The driest locations were in northeast Iowa, where Decorah and Cresco had no rain at all. The wettest location was Maquoketa in Jackson County, with 3.61 inches, or about twice normal. The lack of big storms also meant there was little severe weather reported in Iowa. Reports of large hail (1 to 1.75 inches) on the May 14 came from locations in southeast Iowa. Golf ball sized hail (1.75 inches) was reported in Linn County and Wayne County on May 14.

About the Author(s)

Rod Swoboda 1

Editor, Wallaces Farmer

Rod, who has been a member of the editorial staff of Wallaces Farmer magazine since 1976, was appointed editor of the magazine in April 2003. He is widely recognized around the state, especially for his articles on crop production and soil conservation topics, and has won several writing awards, in addition to honors from farm, commodity and conservation organizations.

"As only the tenth person to hold the position of Wallaces Farmer editor in the past 100 years, I take seriously my responsibility to provide readers with timely articles useful to them in their farming operations," Rod says.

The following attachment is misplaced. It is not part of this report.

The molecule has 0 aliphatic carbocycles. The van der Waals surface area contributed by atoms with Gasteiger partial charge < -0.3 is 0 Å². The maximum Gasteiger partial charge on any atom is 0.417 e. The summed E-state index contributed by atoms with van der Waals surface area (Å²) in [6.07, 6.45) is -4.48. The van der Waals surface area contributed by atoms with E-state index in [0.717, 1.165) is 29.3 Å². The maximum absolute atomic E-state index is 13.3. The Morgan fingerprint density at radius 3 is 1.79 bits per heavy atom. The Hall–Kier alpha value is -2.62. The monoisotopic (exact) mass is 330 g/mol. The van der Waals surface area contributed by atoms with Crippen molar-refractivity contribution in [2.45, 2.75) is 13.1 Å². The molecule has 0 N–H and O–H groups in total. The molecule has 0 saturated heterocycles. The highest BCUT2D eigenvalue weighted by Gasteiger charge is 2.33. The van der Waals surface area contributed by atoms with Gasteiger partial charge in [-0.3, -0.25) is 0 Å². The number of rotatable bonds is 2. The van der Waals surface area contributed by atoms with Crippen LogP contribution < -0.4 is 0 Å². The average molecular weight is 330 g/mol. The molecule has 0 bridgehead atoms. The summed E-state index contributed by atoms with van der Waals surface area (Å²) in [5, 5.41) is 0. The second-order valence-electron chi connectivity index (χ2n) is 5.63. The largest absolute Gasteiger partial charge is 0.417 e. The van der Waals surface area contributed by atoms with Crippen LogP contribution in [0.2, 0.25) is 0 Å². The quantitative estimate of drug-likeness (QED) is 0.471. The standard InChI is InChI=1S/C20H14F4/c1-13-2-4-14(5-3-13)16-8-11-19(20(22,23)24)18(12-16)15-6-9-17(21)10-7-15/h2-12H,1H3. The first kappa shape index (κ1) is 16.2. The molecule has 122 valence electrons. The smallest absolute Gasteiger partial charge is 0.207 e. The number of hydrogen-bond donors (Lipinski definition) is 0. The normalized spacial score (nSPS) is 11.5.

Raised on a farm that is still owned and operated by his family, Rod enjoys writing and interviewing farmers and others involved in agriculture, as well as planning and editing the magazine. You can also find Rod at other Farm Progress Company activities where he has responsibilities associated with the magazine, including hosting the Farm Progress Show, Farm Progress Hay Expo and the Iowa Master Farmer program.

A University of Illinois grad with a Bachelors of Science degree in agriculture (ag journalism major), Rod joined Wallaces Farmer after working several years in Washington D.C. as a writer for Farm Business Incorporated.